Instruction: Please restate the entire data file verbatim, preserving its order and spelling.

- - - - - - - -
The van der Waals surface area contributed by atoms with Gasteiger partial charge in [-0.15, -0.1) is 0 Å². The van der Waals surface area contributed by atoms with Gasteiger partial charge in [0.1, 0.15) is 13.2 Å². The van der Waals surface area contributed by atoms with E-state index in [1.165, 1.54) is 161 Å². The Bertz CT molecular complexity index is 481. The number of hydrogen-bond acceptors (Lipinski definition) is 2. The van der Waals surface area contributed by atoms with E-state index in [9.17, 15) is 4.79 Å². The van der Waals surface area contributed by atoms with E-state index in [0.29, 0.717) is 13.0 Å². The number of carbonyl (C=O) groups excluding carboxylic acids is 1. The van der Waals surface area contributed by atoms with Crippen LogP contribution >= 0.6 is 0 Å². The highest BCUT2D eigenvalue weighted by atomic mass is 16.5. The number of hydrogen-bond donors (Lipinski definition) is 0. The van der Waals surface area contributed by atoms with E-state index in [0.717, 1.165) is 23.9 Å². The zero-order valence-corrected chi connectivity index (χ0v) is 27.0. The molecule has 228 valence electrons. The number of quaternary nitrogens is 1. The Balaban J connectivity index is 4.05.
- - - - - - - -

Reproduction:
The van der Waals surface area contributed by atoms with Gasteiger partial charge in [-0.15, -0.1) is 0 Å². The van der Waals surface area contributed by atoms with Gasteiger partial charge in [0.1, 0.15) is 13.2 Å². The van der Waals surface area contributed by atoms with E-state index in [1.165, 1.54) is 161 Å². The Bertz CT molecular complexity index is 481. The number of hydrogen-bond acceptors (Lipinski definition) is 2. The van der Waals surface area contributed by atoms with E-state index in [9.17, 15) is 4.79 Å². The van der Waals surface area contributed by atoms with E-state index in [0.29, 0.717) is 13.0 Å². The number of carbonyl (C=O) groups excluding carboxylic acids is 1. The van der Waals surface area contributed by atoms with Crippen LogP contribution >= 0.6 is 0 Å². The highest BCUT2D eigenvalue weighted by atomic mass is 16.5. The number of hydrogen-bond donors (Lipinski definition) is 0. The van der Waals surface area contributed by atoms with E-state index in [0.717, 1.165) is 23.9 Å². The zero-order valence-corrected chi connectivity index (χ0v) is 27.0. The molecule has 228 valence electrons. The number of quaternary nitrogens is 1. The Balaban J connectivity index is 4.05.